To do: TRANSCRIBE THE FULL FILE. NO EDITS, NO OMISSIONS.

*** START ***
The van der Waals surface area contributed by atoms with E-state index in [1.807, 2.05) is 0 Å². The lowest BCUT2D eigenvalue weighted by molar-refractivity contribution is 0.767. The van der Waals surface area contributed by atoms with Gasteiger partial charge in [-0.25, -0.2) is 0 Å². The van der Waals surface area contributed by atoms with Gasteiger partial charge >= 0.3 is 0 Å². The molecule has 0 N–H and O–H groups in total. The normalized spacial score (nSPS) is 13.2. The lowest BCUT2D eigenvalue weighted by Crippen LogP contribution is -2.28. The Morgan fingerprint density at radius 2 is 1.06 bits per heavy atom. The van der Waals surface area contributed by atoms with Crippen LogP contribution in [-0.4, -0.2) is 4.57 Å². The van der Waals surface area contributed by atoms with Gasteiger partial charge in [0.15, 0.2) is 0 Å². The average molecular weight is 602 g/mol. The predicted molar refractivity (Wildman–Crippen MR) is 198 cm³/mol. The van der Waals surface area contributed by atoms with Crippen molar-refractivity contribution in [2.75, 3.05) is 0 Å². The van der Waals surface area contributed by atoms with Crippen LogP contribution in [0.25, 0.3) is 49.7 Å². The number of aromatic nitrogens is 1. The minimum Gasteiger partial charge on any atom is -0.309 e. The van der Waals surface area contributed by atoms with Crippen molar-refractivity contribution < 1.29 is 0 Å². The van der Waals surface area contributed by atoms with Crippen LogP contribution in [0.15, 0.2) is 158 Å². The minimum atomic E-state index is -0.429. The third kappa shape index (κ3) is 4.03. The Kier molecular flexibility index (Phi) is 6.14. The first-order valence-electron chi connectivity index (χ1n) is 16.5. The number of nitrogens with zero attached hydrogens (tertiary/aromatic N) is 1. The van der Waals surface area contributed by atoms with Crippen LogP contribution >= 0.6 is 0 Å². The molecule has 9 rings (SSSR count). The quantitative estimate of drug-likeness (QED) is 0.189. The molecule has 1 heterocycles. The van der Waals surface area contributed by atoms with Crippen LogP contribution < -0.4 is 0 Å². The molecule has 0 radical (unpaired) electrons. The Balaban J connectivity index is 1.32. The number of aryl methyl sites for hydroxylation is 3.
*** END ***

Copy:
The van der Waals surface area contributed by atoms with E-state index in [1.807, 2.05) is 0 Å². The lowest BCUT2D eigenvalue weighted by molar-refractivity contribution is 0.767. The van der Waals surface area contributed by atoms with Gasteiger partial charge in [-0.25, -0.2) is 0 Å². The van der Waals surface area contributed by atoms with Gasteiger partial charge >= 0.3 is 0 Å². The molecule has 0 N–H and O–H groups in total. The normalized spacial score (nSPS) is 13.2. The lowest BCUT2D eigenvalue weighted by Crippen LogP contribution is -2.28. The Morgan fingerprint density at radius 2 is 1.06 bits per heavy atom. The van der Waals surface area contributed by atoms with Crippen LogP contribution in [-0.4, -0.2) is 4.57 Å². The van der Waals surface area contributed by atoms with Gasteiger partial charge in [0.15, 0.2) is 0 Å². The average molecular weight is 602 g/mol. The predicted molar refractivity (Wildman–Crippen MR) is 198 cm³/mol. The van der Waals surface area contributed by atoms with Crippen molar-refractivity contribution in [2.75, 3.05) is 0 Å². The van der Waals surface area contributed by atoms with Crippen LogP contribution in [0.25, 0.3) is 49.7 Å². The number of aromatic nitrogens is 1. The minimum Gasteiger partial charge on any atom is -0.309 e. The van der Waals surface area contributed by atoms with Crippen molar-refractivity contribution < 1.29 is 0 Å². The van der Waals surface area contributed by atoms with Crippen LogP contribution in [0.15, 0.2) is 158 Å². The minimum atomic E-state index is -0.429. The third kappa shape index (κ3) is 4.03. The Kier molecular flexibility index (Phi) is 6.14. The first-order valence-electron chi connectivity index (χ1n) is 16.5. The number of nitrogens with zero attached hydrogens (tertiary/aromatic N) is 1. The van der Waals surface area contributed by atoms with Crippen LogP contribution >= 0.6 is 0 Å². The molecule has 9 rings (SSSR count). The quantitative estimate of drug-likeness (QED) is 0.189. The molecule has 1 heterocycles. The van der Waals surface area contributed by atoms with Crippen LogP contribution < -0.4 is 0 Å². The molecule has 0 radical (unpaired) electrons. The Balaban J connectivity index is 1.32. The number of aryl methyl sites for hydroxylation is 3.